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strategy and business
 / Winter 2008 /Issue 53(originally published by Booz & Company)


The Thought Leader Interview: Allan Meltzer

S+B: What about the theory that the Fed kept interest rates too low after the dot-com crash, leaving too much money floating around, which mi­grated naturally into the mortgage market and created the conditions for the mortgage crisis. Is that too simple?
I don’t know. I really don’t know. At the time, you’ll remember that the Fed was very concerned about the prospect of de­flation. I think they overestimated the risk. I discuss deflation at length in the first volume of my history of the Fed. The U.S. had about six periods of deflation and recession before 1950, and if you look at the data, for five of them the recovery from those recessions is indistinguishable from any other recession. The only bad one was 1929 to 1933. That was a case in which the Fed’s policy was deflationary. It was a very particular case. So the Fed’s concern about deflation after the dot-com bubble burst was just a policy mistake — one of many.

S+B: And the result of that mistake was an overly easy monetary policy that created the conditions for the housing bubble that followed?
The Fed kept money growth too high, too long, and in­terest rates too low, too long. Having said that, it’s important to add, as far as I’m concerned, that no one forced the bankers to make bad loans. That was their decision. So while the Fed was certainly a facilitator, the bankers were the ones who made the mistakes.

Returning to Growth

S+B: What is your view of the Fed’s monetary policy stance today?
I am not comfortable with the Fed’s current stance. The economy doesn’t seem to be in a recession, and if one does develop, it is not going to be a serious one. I think they were putting too much weight on the possibility of recession and too little weight on the prospect for inflation. I believe that the Fed panicked in January and February of this year, and overestimated the seriousness of what was happening. They talk about inflation, but talk is cheap. Back in the 1970s, Arthur Burns, then the Fed chairman, used to talk a strong anti-inflation game, but helped cause the largest peacetime inflationary episode in U.S. history. I think there’s a danger that we’re repeating those same mistakes.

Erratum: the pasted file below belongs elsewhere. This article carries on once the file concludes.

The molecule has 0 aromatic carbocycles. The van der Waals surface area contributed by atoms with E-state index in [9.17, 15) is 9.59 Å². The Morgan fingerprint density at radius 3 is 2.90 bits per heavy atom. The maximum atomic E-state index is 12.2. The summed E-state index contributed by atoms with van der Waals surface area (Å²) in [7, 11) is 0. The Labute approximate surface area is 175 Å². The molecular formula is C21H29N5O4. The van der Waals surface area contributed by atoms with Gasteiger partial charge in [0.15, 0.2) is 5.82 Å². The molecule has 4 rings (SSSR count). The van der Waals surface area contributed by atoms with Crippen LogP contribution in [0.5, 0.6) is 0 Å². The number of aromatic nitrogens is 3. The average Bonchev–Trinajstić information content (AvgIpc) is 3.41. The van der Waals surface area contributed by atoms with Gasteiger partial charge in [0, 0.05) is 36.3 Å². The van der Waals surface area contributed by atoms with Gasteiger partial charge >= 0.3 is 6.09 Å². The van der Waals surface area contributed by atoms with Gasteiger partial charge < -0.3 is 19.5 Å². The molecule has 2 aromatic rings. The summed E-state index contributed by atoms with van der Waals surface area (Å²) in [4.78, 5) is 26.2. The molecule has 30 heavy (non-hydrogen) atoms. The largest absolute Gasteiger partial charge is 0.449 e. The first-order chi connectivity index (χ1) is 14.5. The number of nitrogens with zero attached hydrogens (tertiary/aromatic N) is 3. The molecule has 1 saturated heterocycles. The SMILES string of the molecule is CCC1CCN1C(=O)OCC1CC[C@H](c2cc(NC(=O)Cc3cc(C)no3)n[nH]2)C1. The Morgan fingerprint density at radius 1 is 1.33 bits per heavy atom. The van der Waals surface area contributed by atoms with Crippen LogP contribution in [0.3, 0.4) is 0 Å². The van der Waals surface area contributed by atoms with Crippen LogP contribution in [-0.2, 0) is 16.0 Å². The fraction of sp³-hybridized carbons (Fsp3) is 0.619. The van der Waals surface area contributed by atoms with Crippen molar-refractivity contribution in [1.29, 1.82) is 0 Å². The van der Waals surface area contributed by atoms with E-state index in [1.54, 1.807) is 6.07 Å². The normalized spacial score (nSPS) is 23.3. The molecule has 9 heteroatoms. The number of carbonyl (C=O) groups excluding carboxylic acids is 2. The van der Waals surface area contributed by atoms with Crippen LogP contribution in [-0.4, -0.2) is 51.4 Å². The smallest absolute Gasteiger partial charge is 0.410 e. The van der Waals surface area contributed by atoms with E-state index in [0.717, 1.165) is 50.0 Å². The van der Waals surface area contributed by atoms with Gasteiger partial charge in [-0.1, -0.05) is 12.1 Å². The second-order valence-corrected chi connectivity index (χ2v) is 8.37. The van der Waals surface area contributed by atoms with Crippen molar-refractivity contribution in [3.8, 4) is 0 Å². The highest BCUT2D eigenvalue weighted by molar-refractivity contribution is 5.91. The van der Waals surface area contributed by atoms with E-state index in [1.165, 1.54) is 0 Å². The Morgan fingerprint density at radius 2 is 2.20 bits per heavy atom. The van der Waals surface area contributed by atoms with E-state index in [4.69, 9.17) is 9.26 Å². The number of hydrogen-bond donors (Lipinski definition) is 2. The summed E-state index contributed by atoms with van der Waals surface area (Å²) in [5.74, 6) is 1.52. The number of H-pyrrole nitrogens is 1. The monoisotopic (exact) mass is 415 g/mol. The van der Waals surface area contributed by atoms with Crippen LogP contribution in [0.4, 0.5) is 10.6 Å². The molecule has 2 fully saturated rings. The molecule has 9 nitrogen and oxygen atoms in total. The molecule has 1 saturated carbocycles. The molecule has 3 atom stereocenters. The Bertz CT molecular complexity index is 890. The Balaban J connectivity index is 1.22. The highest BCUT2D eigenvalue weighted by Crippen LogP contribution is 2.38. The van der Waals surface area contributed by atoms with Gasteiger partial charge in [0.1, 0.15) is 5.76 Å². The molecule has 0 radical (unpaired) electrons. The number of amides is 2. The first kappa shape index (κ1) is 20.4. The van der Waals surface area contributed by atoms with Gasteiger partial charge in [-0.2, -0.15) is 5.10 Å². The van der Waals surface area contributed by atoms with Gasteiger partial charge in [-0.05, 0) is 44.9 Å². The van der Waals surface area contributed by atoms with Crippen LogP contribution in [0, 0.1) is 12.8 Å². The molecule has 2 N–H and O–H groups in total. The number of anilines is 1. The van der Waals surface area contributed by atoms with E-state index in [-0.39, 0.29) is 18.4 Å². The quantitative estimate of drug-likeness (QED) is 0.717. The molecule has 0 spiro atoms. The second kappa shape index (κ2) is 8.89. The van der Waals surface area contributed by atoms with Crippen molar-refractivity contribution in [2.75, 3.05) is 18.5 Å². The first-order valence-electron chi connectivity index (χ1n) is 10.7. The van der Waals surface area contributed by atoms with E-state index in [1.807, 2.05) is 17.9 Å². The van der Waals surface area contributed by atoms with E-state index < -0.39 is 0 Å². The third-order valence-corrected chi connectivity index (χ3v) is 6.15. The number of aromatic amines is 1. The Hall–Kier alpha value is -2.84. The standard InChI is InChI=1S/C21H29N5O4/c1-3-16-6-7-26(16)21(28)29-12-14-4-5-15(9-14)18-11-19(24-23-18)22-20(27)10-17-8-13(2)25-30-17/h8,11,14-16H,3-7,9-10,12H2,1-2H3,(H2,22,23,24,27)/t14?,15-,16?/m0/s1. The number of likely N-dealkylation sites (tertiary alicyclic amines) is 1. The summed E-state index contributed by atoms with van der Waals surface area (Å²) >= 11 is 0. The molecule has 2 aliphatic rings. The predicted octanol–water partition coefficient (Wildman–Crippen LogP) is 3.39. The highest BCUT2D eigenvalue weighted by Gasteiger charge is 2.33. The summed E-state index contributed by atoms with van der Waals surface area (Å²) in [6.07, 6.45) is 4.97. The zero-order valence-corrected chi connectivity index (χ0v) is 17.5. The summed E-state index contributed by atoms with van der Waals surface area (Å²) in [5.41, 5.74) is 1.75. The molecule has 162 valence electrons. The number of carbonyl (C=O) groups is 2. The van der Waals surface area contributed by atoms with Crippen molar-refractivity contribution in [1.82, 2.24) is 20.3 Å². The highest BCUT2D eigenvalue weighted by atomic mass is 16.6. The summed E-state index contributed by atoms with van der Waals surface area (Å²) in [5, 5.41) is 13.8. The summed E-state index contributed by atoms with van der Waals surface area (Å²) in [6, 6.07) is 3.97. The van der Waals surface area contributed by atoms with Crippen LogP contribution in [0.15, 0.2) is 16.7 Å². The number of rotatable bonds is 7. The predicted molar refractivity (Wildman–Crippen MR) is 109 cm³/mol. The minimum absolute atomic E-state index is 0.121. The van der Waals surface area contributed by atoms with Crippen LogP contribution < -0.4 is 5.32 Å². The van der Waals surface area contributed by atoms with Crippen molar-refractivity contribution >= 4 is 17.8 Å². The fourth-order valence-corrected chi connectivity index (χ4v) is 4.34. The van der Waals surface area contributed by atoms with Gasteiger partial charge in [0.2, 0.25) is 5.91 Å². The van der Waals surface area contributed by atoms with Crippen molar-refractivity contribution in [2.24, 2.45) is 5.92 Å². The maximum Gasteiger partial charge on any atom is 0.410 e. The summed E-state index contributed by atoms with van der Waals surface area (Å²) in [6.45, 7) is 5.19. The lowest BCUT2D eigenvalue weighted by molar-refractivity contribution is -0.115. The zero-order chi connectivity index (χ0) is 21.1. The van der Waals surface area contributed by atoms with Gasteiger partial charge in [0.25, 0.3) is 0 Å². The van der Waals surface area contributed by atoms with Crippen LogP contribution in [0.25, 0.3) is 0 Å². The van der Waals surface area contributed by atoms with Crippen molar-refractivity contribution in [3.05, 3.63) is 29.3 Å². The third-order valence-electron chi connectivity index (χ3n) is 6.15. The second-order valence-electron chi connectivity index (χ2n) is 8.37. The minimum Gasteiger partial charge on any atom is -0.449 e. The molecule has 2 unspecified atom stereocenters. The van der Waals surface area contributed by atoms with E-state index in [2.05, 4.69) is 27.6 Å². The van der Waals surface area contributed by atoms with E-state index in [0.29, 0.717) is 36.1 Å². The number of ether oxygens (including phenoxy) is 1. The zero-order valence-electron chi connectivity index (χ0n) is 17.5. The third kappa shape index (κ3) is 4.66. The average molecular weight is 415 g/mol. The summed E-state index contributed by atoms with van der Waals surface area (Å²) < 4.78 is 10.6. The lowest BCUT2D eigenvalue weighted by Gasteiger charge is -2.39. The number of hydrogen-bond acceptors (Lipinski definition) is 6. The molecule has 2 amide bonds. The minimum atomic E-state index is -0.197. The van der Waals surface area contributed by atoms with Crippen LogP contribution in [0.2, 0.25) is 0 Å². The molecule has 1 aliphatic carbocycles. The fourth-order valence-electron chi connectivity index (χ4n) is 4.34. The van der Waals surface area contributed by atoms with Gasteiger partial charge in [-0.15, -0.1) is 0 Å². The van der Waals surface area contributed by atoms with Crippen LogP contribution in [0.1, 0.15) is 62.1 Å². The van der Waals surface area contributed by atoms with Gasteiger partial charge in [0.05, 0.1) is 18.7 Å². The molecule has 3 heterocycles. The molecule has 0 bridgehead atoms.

In the 1980s and 1990s, under Paul Volcker and Alan Greenspan, the Fed managed to build its cred­ibility and independence. Over the last few years, I fear that [current chairman] Ben Bernanke has thrown it away, and we are back where we were in the 1970s.

I think the current Fed will make some effort to deal with inflation, but not until after the presidential election. The Fed doesn’t like to act before the election, and has done it on only a very few occasions. The crisis atmosphere today makes it even less likely anytime soon.

The question is whether Congress will go along with an increase in interest rates of the magnitude that will be needed to bring inflation down. The inflation rate is currently around 4 or 5 percent, and that means you have to raise short-term interest rates up to 4 or 5 percent from 2 percent, where they are now, to have much of an effect. That’s a big move, and it’s hard to see it happening.

S+B: How much are increases in energy and food prices affecting inflation today?
Many economists and popular writers use the term “inflation” to refer to any increase in the price level. Like Milton Friedman, I define inflation as a sustained rate of change in a broad-based index. Food and energy prices, for me, are relative price changes. The only products of the Federal Reserve are money and credit. It cannot replace or supply oil or food. All it should do is make its best effort to prevent the oil- and food-price changes from becoming a reason for a sustained increase in the rate of price change. Alas, it has not done that.

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